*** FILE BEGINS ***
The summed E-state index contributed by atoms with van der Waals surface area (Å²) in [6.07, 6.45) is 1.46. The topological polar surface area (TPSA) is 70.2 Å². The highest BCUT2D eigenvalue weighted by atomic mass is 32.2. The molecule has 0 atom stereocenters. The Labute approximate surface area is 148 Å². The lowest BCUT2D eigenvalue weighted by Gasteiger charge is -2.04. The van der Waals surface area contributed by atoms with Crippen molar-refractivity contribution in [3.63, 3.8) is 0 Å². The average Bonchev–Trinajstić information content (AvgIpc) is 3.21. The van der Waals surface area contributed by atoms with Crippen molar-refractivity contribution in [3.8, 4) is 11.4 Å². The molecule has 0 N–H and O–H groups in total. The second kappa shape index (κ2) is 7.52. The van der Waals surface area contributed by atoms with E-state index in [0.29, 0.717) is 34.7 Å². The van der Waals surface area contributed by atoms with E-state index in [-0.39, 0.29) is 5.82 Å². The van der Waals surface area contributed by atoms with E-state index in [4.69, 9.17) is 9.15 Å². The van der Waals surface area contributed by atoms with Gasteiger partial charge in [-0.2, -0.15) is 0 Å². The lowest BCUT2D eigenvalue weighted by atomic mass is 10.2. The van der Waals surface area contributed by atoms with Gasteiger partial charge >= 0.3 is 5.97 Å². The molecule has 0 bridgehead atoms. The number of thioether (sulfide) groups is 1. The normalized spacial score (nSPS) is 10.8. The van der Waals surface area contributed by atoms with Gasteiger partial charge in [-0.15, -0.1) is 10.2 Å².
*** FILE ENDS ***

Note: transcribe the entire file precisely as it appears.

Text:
The summed E-state index contributed by atoms with van der Waals surface area (Å²) in [6.07, 6.45) is 1.46. The topological polar surface area (TPSA) is 70.2 Å². The highest BCUT2D eigenvalue weighted by atomic mass is 32.2. The molecule has 0 atom stereocenters. The Labute approximate surface area is 148 Å². The lowest BCUT2D eigenvalue weighted by Gasteiger charge is -2.04. The van der Waals surface area contributed by atoms with Crippen molar-refractivity contribution in [3.63, 3.8) is 0 Å². The average Bonchev–Trinajstić information content (AvgIpc) is 3.21. The van der Waals surface area contributed by atoms with Crippen molar-refractivity contribution in [3.8, 4) is 11.4 Å². The molecule has 0 N–H and O–H groups in total. The second kappa shape index (κ2) is 7.52. The van der Waals surface area contributed by atoms with E-state index in [0.29, 0.717) is 34.7 Å². The van der Waals surface area contributed by atoms with E-state index in [-0.39, 0.29) is 5.82 Å². The van der Waals surface area contributed by atoms with E-state index in [4.69, 9.17) is 9.15 Å². The van der Waals surface area contributed by atoms with Gasteiger partial charge in [-0.2, -0.15) is 0 Å². The lowest BCUT2D eigenvalue weighted by atomic mass is 10.2. The van der Waals surface area contributed by atoms with Gasteiger partial charge >= 0.3 is 5.97 Å². The molecule has 0 bridgehead atoms. The number of thioether (sulfide) groups is 1. The normalized spacial score (nSPS) is 10.8. The van der Waals surface area contributed by atoms with Gasteiger partial charge in [-0.15, -0.1) is 10.2 Å².